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Guessing in Cuba on Economic Policy Results

By February 15, 2020 No Comments

By Oscar Fernandez Estrada  (Progreso Weekly)

Photo: Pan Xiaozhen.

HAVANA TIMES – After a bad 2019, the new year is already more than a month into its start. And to evaluate last year’s economic performance will require guessing given that the authorities have not released an iota of information to the public. For the first time in a long time not even an official estimate of GDP growth has been offered, which although I do not consider it a leading indicator of the evolution of the economy, at least it gives us an idea of where things are going.

A number of events significantly affected last year’s performance. New and very severe restrictions imposed by the current U.S. administration limited the availability of fuel, affected the flow of visitors to the Island, and strengthened the distrust of foreign investors.

However, it cannot be said that it was a year of inaction on the part of the Cuban government, or that its efforts have been reduced to ‘cyclical’ survival. Implemented were measures that impacted the economy. For example, there was an increase in the average salary of State employees of close to 68 percent. Also, a set of small transformations towards greater decentralization in state enterprises was introduced. But, without a doubt, what garnered most attention was the opening of stores which sold consumer goods in dollars, through the use of credit cards.

Dollarization officially expands

When the dollarization of the economy was announced on Oct. 15, 2019, Cuba’s convertible peso (known as CUC) saw a depreciation in the informal markets of between 10 and 20 percent, which was fueled by speculation and expectations, with hopes of even greater depreciation if the State did not intervene in the supply of the currency. Instead, in spite of not intervening, the government in fact restricted the sale of foreign currency by its banking institutions, did not eliminate the 10 percent charged for the exchange of dollars, and despite what was predicted, the informal market seems to have stabilized at a rate of close to 1.10 CUC = 1.00 U.S. dollar.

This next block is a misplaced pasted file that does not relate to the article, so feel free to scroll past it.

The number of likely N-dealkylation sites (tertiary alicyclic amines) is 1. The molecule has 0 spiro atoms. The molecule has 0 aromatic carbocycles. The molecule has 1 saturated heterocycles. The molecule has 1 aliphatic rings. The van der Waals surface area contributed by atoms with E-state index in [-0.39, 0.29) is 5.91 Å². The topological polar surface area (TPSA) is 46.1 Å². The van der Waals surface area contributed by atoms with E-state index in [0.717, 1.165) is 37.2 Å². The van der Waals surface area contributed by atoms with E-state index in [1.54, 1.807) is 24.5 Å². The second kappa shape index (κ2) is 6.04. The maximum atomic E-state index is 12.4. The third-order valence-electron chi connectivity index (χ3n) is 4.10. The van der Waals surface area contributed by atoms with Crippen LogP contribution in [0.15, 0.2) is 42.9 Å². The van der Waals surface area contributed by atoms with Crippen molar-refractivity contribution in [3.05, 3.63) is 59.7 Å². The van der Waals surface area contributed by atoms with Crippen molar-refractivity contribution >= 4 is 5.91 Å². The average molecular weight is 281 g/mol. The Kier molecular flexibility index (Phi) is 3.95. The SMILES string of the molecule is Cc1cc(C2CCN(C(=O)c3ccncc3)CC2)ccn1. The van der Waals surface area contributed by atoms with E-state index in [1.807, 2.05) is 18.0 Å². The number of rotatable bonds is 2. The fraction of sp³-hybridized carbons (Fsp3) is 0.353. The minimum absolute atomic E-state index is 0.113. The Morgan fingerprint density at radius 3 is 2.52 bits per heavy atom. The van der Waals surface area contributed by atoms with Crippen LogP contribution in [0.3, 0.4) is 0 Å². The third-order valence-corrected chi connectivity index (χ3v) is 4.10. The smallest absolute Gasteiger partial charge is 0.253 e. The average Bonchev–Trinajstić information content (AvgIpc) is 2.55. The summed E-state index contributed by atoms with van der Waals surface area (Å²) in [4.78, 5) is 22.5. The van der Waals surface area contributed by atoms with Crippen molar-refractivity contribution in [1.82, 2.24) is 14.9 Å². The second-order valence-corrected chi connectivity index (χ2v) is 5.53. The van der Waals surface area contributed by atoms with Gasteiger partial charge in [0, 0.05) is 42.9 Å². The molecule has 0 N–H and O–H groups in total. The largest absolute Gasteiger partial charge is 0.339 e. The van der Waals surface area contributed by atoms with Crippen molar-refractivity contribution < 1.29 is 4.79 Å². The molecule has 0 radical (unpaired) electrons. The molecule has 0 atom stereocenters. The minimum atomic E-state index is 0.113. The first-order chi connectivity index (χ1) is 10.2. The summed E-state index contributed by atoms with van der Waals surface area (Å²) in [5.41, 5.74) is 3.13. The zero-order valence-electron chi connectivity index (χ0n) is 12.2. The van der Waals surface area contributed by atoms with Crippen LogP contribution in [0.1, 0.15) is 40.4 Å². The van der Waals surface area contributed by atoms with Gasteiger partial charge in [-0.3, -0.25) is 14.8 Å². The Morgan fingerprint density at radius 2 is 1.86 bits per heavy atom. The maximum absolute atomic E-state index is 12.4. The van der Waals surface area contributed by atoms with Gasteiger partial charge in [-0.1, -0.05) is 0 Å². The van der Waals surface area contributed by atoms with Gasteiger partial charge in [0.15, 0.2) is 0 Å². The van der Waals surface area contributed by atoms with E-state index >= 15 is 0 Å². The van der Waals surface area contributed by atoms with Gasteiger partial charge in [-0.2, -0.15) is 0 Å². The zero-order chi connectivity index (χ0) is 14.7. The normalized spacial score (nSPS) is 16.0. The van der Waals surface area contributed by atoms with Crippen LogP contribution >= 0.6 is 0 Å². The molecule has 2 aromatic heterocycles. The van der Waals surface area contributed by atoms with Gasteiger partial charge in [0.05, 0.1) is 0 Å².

Authorities recently have announced an expansion of the dollar economy. The opening of dollar stores throughout the country, the inclusion of new items being sold, and finally allowing ‘custom imports’ are the three new measures that expand this policy. And after three months from its launch — and taking into account the information embargo by the authorities — it is impossible to assess how well the new initiatives are performing. “The new measures have proven their worth,” as well as, “they evolved dynamically,” and, “they’ve proven just,” are some of the statements offered to explain them. And surely they are positives, but devoid of any evidence. Once again, without data, we must become brave fortunetellers.

Even without official figures, it is easy to demonstrate gaps in this triumphalist approach. Chronic shortages found on Feb. 6, for example, in Havana’s auto parts stores is proof enough of the unexplained problems

Direct acquisition of the first currencies should have immediately guaranteed the replenishment in these stores. They should have been, since their inception, packed markets restricted only by demand, since in theory they do not require the complex and diminished central currency allocation mechanism for their reproduction. All products incorporated into this system must strictly comply with the principle that ‘it never runs out’ under penalty of damaging the sustainability and credibility of the mechanism.

The types of products offered is another striking issue. To date an opportunity has been wasted to promote the acquisition of means of production, so necessary to unlock sectors such as agriculture, instead of betting on consumer goods that reinforce the non-productive sector and a vocation of importing.